New independent research shows UK businesses are vulnerable to ransomware attack. Although around 80% of companies have been attacked and over 90% say backups are critical to their recovery plans, a surprising number aren't taking all precautions to protect those backups.
Let's start by stepping back a little. If you consider how a ransomware attack works, you can see why this is so dangerous. Typically, the ransomware will be installed accidentally by a user that clicks on a bad link or installs an infected application on their laptop or workstation (take a look at Osirium's Privileged Endpoint Manager (PEM) to see how to reduce that risk). The ransomware then starts trying to escape the endpoint and work its way around the network.
At that point, the attack is looking for high-value targets. In particular Domain Controllers because that would allow the malware to easily install itself on other endpoints and servers. It will also be looking for Virtual Machine (VM) hypervisors as many critical applications and security devices (for example, firewalls) will be running in a VM. Once the attack becomes active, those VMs will be disabled either through encryption or deleting VM images.
At the same time the malware will be looking for backup management systems. It does this for two reasons: it could be looking to change backup policies to prevent backups being taken, and looking for locations and credentials for the actual backups. Once the malware has access to the backups, it will again either encrypt or delete the backups. The malware may stay dormant for weeks or months to ensure that complete backup cycles are repeated so that the infected data from end user devices or servers are copied into the backups.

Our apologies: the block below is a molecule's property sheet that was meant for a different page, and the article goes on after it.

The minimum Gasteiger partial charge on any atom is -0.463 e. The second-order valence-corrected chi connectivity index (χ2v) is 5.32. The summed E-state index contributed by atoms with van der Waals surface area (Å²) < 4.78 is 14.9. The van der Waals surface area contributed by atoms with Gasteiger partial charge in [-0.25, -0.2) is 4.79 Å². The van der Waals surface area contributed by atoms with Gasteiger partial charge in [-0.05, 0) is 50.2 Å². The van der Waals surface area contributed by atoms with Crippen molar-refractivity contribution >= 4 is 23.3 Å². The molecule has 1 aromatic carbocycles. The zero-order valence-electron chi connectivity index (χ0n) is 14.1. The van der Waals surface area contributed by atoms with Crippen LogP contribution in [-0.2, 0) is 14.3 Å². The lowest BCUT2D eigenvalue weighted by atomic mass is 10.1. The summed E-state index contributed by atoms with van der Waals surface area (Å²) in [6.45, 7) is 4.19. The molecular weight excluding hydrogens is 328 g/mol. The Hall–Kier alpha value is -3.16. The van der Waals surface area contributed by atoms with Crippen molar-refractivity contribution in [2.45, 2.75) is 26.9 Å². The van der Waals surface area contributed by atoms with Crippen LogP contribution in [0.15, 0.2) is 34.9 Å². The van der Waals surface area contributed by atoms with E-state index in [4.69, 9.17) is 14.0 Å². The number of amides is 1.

Once the ransomware becomes active, it will encrypt and/or delete the backups before the victim has a chance to protect them. Once the backups are gone or damaged, the task of recovery is much harder, even impossible, which makes it more likely the victim will end up paying the ransom demand.
A worrying data point uncovered in the research is that a majority of businesses (53%) would prefer to pay a ransom than invest in protection against attack. That is very worrying. It's not clear from the data why this attitude is so prevalent. It's possible that IT and business leaders are underestimating the cost and impact of an attack, or that they feel willing to take the risk that they will be able to recover after paying a ransom. Either way, that's a very risky strategy.
Part of the evaluation of cost of protection vs ransom could be a mis-placed assumption that protection if complex and expensive. But that doesn't have to be the case.
The simplest protection is to ensure the credentials used to access the backup management system and the backups are never revealed to users or their workstations. If the credentials can't be harvested by the malware, then it can't do its damage.
The research shows that although most businesses depend on backups for recovery, only 35% are currently taking active measures to protect access to their backup management systems and backups using privileged access management (PAM).
You can see how PAM can protect backups in this video. Although this demo uses Veeam, the same principles can be applied to any backup system.
Regarding the assumption that PAM will be expensive or complex, modern PAM solutions like that from Osirium are very different. As Saunderson House said, "We had Osirium PAM up and running in under a day" and Osirium are currently offering a special "Fast Protect" package to help new users get protection in a day.
If you like to know more about the findings of the research, you can download a complimentary copy here, and please get in touch if you'd like to learn more.